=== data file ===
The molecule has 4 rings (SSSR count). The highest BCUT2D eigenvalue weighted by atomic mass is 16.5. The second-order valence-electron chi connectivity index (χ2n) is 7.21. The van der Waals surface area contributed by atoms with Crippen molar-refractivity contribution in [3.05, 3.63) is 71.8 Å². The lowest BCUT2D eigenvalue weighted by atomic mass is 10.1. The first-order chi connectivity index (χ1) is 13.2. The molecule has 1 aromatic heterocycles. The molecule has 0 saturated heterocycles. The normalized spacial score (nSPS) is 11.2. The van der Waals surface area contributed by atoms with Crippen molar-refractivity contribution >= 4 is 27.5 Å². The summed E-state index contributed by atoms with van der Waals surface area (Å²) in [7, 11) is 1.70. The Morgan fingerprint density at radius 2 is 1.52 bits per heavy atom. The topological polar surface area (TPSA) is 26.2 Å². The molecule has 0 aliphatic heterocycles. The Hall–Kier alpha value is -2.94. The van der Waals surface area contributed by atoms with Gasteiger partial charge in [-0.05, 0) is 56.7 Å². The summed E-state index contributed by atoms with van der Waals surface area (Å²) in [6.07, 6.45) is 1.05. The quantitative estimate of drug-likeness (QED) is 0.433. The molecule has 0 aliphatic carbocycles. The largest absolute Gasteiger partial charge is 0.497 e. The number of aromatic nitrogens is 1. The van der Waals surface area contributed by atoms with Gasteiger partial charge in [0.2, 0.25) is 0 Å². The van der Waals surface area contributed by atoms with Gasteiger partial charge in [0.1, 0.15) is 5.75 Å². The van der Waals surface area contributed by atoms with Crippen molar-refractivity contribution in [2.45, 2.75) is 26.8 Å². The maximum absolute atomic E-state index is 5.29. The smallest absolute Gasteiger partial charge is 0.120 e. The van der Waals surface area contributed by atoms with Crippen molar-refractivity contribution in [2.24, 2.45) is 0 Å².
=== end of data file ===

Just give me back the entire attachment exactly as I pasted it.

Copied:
The molecule has 4 rings (SSSR count). The highest BCUT2D eigenvalue weighted by atomic mass is 16.5. The second-order valence-electron chi connectivity index (χ2n) is 7.21. The van der Waals surface area contributed by atoms with Crippen molar-refractivity contribution in [3.05, 3.63) is 71.8 Å². The lowest BCUT2D eigenvalue weighted by atomic mass is 10.1. The first-order chi connectivity index (χ1) is 13.2. The molecule has 1 aromatic heterocycles. The molecule has 0 saturated heterocycles. The normalized spacial score (nSPS) is 11.2. The van der Waals surface area contributed by atoms with Crippen molar-refractivity contribution >= 4 is 27.5 Å². The summed E-state index contributed by atoms with van der Waals surface area (Å²) in [7, 11) is 1.70. The Morgan fingerprint density at radius 2 is 1.52 bits per heavy atom. The topological polar surface area (TPSA) is 26.2 Å². The molecule has 0 aliphatic heterocycles. The Hall–Kier alpha value is -2.94. The van der Waals surface area contributed by atoms with Gasteiger partial charge in [-0.05, 0) is 56.7 Å². The summed E-state index contributed by atoms with van der Waals surface area (Å²) in [6.07, 6.45) is 1.05. The quantitative estimate of drug-likeness (QED) is 0.433. The molecule has 0 aliphatic carbocycles. The largest absolute Gasteiger partial charge is 0.497 e. The number of aromatic nitrogens is 1. The van der Waals surface area contributed by atoms with Gasteiger partial charge in [0.2, 0.25) is 0 Å². The van der Waals surface area contributed by atoms with Gasteiger partial charge in [0.1, 0.15) is 5.75 Å². The van der Waals surface area contributed by atoms with Crippen molar-refractivity contribution in [2.45, 2.75) is 26.8 Å². The maximum absolute atomic E-state index is 5.29. The smallest absolute Gasteiger partial charge is 0.120 e. The van der Waals surface area contributed by atoms with Crippen molar-refractivity contribution in [2.24, 2.45) is 0 Å².